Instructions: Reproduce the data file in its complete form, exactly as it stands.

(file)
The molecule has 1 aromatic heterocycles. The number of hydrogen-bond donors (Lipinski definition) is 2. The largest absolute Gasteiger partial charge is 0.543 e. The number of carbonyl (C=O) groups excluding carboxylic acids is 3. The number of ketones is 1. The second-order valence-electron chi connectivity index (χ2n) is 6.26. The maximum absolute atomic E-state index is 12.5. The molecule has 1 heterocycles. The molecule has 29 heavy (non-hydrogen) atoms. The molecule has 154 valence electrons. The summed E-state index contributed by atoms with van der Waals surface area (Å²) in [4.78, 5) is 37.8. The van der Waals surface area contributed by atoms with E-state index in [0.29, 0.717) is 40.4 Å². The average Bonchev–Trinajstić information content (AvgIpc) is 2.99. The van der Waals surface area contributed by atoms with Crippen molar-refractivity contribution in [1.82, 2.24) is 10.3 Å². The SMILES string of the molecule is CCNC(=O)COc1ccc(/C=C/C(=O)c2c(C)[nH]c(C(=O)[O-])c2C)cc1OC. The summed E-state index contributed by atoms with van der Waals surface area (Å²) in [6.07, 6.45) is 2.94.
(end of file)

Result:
The molecule has 1 aromatic heterocycles. The number of hydrogen-bond donors (Lipinski definition) is 2. The largest absolute Gasteiger partial charge is 0.543 e. The number of carbonyl (C=O) groups excluding carboxylic acids is 3. The number of ketones is 1. The second-order valence-electron chi connectivity index (χ2n) is 6.26. The maximum absolute atomic E-state index is 12.5. The molecule has 1 heterocycles. The molecule has 29 heavy (non-hydrogen) atoms. The molecule has 154 valence electrons. The summed E-state index contributed by atoms with van der Waals surface area (Å²) in [4.78, 5) is 37.8. The van der Waals surface area contributed by atoms with E-state index in [0.29, 0.717) is 40.4 Å². The average Bonchev–Trinajstić information content (AvgIpc) is 2.99. The van der Waals surface area contributed by atoms with Crippen molar-refractivity contribution in [1.82, 2.24) is 10.3 Å². The SMILES string of the molecule is CCNC(=O)COc1ccc(/C=C/C(=O)c2c(C)[nH]c(C(=O)[O-])c2C)cc1OC. The summed E-state index contributed by atoms with van der Waals surface area (Å²) in [6.07, 6.45) is 2.94.